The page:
How about you? Do you know where your passions lie? If not, take action to discover them.

See the connection? (Probably not yet, but be patient…we’ll get there).

As a former apartment dweller and a college student making the trek to the laundry room, I recall perusing the cork-covered bulletin board while killing time during the rinse cycle.

ImageWhat did I see? A collection of signs with tear-off phone numbers, providing access to used sofas, pleas for roommates, lost dog information and a panoply of related requests and announcements.

Years ago, I used a BBS to gather useful advice on improving my marathon performance (a goal that has since gone “the way of all flesh”…these days, I’m happy to finish standing up!). Since that time, I have come to see the multitude of Social Media applications (Facebook, Twitter, LinkedIn, Google+, Pinterest, etc., etc.) as the 21st century replacements for the bulletin board process that had served us so well.

Allow me to suggest some key points on using a digital thumb tack to post your sign at the new “Laundromat”.

  • Be professional. As you request insight and advice or referral (please, NEVER job leads!), be aware of the sacrifice these people are making in sharing their perspectives with you.
  • Use these tools with discretion. If your every communication is to “get something,” you will soon be branded as a “user.”
  • Always, always be appreciative. A simple “thank you” (taking precious little of your time) can cause you to stand out from the teeming mass of “gimmes” out there.
  • Participate in groups as an advocate and contributor. Don’t be a “cyber stalker.”
  • Pay it forward. For every time you to seek to gain, find at least two times you can give.

Please don’t take this metaphor too far. If you have an ottoman for sale, I really don’t want to read about it on LinkedIn. However, at the same time, Social Media can present an extraordinary goldmine of information, advice and referral that would take months, perhaps even years to unearth without it.

…I’ll be watching for your “ad.”

First of all, WHAT is it?

ImageFuzzy Job Hunting is a term I’ve coined, based upon the computer process known as Fuzzy Logic. Fuzzy logic is an approach to computing based on “degrees of truth” rather than the usual “true or false” (1 or 0, on or off) Boolean logic on which the modern computer is based. It was first advanced by Dr. Lotfi Zadeh of the University of California at Berkeley in the 1960’s as he was working on the problem of computer’s understanding natural language. Computers are literal – they always do what we ask, not what we mean – while human beings are a bit “Fuzzier” in our ways of communicating and interacting.

Fuzzy Job Hunting implies that there is No One Distinct, Guaranteed, Always Successful Method for achieving meaningful employment. Employment search and career development are moving targets, requiring continuous action, adjustment, revision, sometimes even radical change in what you do and how you do it! This “Fuzzy” approach may relate to your vocational targets, your actions, your thought processes – everything involved in the career development and job-search process.

Let’s take a look at WHY you should employ Fuzzy Job Hunting.

1.   It will increase activity.

That old saying, “If you fail to plan, you plan to fail” is quite true. There is however, another phrase: “paralysis by analysis.” In a desire to have your act completely together, your resume absolutely perfect, your career target razor sharp, your employment search plan mapped out in 15-minute increments, you may never get started. Fuzzy Job Hunting encourages you to get an inkling of what and where and start moving. Laser-guided job search can create strategic and efficient action, if you ever come up with “The Target” In the meantime, you are mired in the morass of planning the best course of action and end up going nowhere.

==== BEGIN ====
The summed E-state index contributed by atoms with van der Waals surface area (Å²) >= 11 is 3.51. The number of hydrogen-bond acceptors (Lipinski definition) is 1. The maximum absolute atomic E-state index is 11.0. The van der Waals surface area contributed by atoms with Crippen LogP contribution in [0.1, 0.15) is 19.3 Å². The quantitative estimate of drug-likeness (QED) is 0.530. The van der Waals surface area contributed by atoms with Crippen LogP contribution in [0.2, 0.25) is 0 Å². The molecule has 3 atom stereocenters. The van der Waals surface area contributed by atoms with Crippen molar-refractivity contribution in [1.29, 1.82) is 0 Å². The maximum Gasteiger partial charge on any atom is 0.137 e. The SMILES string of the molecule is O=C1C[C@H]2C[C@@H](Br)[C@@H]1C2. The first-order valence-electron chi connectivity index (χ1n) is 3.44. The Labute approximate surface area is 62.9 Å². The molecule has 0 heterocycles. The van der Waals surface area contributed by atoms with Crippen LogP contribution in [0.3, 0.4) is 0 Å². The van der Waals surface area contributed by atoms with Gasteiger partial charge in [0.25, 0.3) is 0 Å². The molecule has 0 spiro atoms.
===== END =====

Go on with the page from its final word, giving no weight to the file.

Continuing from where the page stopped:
I like to think of this as selecting a basic direction for movement – Northernly, for example. As you move ahead, keep your eyes open. Maybe you’ll end up going Northeast or North / Northwest, but at least you’ll be moving in a direction that is generally correct! If you never strike out in a direction, you’ll never see any sights at all!

2.   It will create opportunities.

I once heard that “If you aim at nothing, you will surely hit the mark.” Well said! As noted above, pick a direction and start moving. Fuzzy Job Hunting creates the potential for Serendipity, “the faculty of making fortunate and unexpected discoveries by accident” (The American Heritage Dictionary). Things happen when you are in action.

As Barbara Sher said in I Could Do Anything If I Only Knew What It Was, “The amount of good luck that comes your way depends on your willingness to act.” When your job hunt is “Fuzzy,” you tend to move more, get more visible, interact with more people, create more networking opportunities. Oh, sure, some of this may appear to be a waste of time, but how do you decide where the best contacts should be made? Many of my clients have found the most productive contacts they ever made came from the most unlikely of sources. Fuzzy Job Hunting gives you the chance to discover and be discovered.

3.   It will introduce new perspectives.

As open-minded as you are, there is no way to have much of a viewpoint on reality other than your own. As you employ your Fuzzy Tactics, you will get introduced to new ideas, new alternatives and other ways to look at things. Do you remember the story of the four blind men and the elephant? They each approached the animal from a different vantage point. One touched the elephant’s side and declared, “An elephant is like a wall.” The second reached out to the animal’s leg and said, “No, an elephant is like a tree.” The third tugged on the elephant’s tail and stated, “You are both wrong. An elephant is like a rope.” Finally, the forth reached out and touched the beast’s trunk, declaring, “None of you knows what you are talking about! An elephant is exactly like a snake!”

Who was right? They all were, each from their distinct perspective. The Fuzzy Job Hunt works much the same way by allowing you to benefit from the views of others. Each person you meet will have a slightly different slant, evaluating things from another side. Take advantage of their perspective.